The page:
Saturday, December 21, 2013

Enhancing VM Mobility with VxLAN, OVSDB and EVPN

Organizations are increasingly using virtual machine mobility to optimize server resources, ensure application performance and to aid in disaster avoidance. Typically VM live migration has relied on increasing the scale of the L2 broadcast domain to ensure that the VMs can be reached after migrations using their current addressing. This has resulted in the increasing use of VLANs and the need for L2 extension over the WAN.  As a result organizations are looking for ways overcome the limitations with VLAN scale and for methods to extend the L2 domain over the WAN that ensure the best performance. VxLAN has emerged as an alternative technology to VLANs, and EVPN has emerged at a better way to transport VMs over the WAN. Together these technologies can enable VM live migration over the WAN, or long distance vMotion in VMware parlance, but they need to all work together effectively and this is where OSVDB, VxLAN routing and a new technology from Juniper called ORE come in to play.

VxLAN Increases VLAN Scale
Organizations are increasingly looking to VxLAN as a solution. The primary goals behind this network architecture is to increase traditional VLAN limits from 4,094 and to enable VM mobility across Layer 3 subnets. VxLAN is a tunneling technology and is used to create an overlay network so that virtual machines can communicate with each other and to enable the migration of VMs both within a data center and between data centers. VxLAN enables multi-tenant networks at scale, as a component of these logical, software-based networks that can be created on-demand. VxLAN enables enterprises to leverage capacity wherever it’s available by supporting VM live migration. VxLAN implements a Layer 2 network isolation technology using MAC in IP encapsulation that uses a 24-bit segment identifier to scale beyond the 4K limitations of VLANs.

Saturday, December 7, 2013

Optimizing EVPN for Virtual Machine Mobility over the WAN

Organizations need to insure that their applications are available and performing. Server virtualization helps by enabling virtual machine mobility.  If a server is overworked or will be unavailable vMotion can be used to migrate live workloads to another server in the current data center or in another data center. This requires that the addressing including the MAC, IP address and VLAN ID remain the same so that sessions are not dropped when the VM move happens. This is done by extending the L2 domain to the new location, know as Layer 2 stretch. Within a subnet this is easy to do. Across subnets in the data center it becomes more difficult. Doing live migration over the WAN introduces considerable challenges. Juniper has introduced a number of technologies to make virtual machine live migration possible.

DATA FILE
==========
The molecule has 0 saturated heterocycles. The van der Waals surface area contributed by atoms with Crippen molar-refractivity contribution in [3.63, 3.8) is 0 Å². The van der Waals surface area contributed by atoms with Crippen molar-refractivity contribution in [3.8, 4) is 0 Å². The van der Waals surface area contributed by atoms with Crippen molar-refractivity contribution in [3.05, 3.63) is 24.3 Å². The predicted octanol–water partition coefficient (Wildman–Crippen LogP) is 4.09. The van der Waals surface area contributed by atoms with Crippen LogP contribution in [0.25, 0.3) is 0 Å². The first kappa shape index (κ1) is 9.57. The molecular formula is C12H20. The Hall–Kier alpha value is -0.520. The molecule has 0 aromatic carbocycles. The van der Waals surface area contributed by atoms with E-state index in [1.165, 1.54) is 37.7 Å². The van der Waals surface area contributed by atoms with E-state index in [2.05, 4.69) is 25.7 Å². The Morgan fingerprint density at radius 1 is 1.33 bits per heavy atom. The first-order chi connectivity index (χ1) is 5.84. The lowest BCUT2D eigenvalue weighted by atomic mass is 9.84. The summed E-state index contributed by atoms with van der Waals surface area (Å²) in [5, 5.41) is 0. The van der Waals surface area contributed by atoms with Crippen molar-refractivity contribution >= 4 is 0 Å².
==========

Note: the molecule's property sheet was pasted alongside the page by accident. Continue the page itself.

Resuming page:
The challenge with VM mobility is how to do the Layer 2 stretch in a way that ensures that the VM can be reached after it is moved. There are a number of issues that need to be dealt with. The MAC and IP address no longer pinned to a site or to an interface as they have moved with the VM. You need fast convergence of network paths as VM moves so that traffic will reach it quickly. You need ingress and egress traffic convergence and optimization to avoid having traffic go through the former default gateway after the VM has moved. You need learning of the effects of the live motion event and information distribution control so that the network isn’t impacted by signaling traffic. You need proper L2 & L3 interaction so that everything happens in a timely manner to ensure the best experience for the users of the applications that are affected by the VM move. VPLS has been the traditional methods of doing this, and now Juniper is supporting EVPN to provide enhancements to the solution.